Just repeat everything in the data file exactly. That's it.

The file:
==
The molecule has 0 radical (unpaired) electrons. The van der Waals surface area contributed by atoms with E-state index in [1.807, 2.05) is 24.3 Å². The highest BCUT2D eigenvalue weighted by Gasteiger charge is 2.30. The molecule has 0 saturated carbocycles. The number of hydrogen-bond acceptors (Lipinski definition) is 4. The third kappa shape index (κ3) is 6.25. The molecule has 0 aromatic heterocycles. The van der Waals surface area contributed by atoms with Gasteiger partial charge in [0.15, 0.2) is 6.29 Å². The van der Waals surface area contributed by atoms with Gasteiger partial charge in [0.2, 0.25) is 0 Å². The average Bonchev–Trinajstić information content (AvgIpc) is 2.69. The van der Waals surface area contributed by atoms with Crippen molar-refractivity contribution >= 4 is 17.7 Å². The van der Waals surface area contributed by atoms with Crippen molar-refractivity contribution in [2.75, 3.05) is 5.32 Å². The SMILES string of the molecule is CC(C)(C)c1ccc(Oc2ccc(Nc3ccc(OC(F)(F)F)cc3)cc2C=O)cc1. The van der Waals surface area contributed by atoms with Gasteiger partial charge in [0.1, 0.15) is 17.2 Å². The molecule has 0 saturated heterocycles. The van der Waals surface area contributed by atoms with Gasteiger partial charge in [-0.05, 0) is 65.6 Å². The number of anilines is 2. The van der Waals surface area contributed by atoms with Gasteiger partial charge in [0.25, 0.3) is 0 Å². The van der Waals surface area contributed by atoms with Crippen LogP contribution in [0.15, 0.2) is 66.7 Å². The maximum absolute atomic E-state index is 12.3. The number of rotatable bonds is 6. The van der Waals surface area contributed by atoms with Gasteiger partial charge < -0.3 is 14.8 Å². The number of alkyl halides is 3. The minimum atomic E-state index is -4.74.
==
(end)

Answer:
The molecule has 0 radical (unpaired) electrons. The van der Waals surface area contributed by atoms with E-state index in [1.807, 2.05) is 24.3 Å². The highest BCUT2D eigenvalue weighted by Gasteiger charge is 2.30. The molecule has 0 saturated carbocycles. The number of hydrogen-bond acceptors (Lipinski definition) is 4. The third kappa shape index (κ3) is 6.25. The molecule has 0 aromatic heterocycles. The van der Waals surface area contributed by atoms with Gasteiger partial charge in [0.15, 0.2) is 6.29 Å². The van der Waals surface area contributed by atoms with Gasteiger partial charge in [0.2, 0.25) is 0 Å². The average Bonchev–Trinajstić information content (AvgIpc) is 2.69. The van der Waals surface area contributed by atoms with Crippen molar-refractivity contribution >= 4 is 17.7 Å². The van der Waals surface area contributed by atoms with Crippen molar-refractivity contribution in [2.75, 3.05) is 5.32 Å². The SMILES string of the molecule is CC(C)(C)c1ccc(Oc2ccc(Nc3ccc(OC(F)(F)F)cc3)cc2C=O)cc1. The van der Waals surface area contributed by atoms with Gasteiger partial charge in [0.1, 0.15) is 17.2 Å². The molecule has 0 saturated heterocycles. The van der Waals surface area contributed by atoms with Gasteiger partial charge in [-0.05, 0) is 65.6 Å². The number of anilines is 2. The van der Waals surface area contributed by atoms with Gasteiger partial charge in [0.25, 0.3) is 0 Å². The van der Waals surface area contributed by atoms with Crippen LogP contribution in [0.15, 0.2) is 66.7 Å². The maximum absolute atomic E-state index is 12.3. The number of rotatable bonds is 6. The van der Waals surface area contributed by atoms with Gasteiger partial charge < -0.3 is 14.8 Å². The number of alkyl halides is 3. The minimum atomic E-state index is -4.74.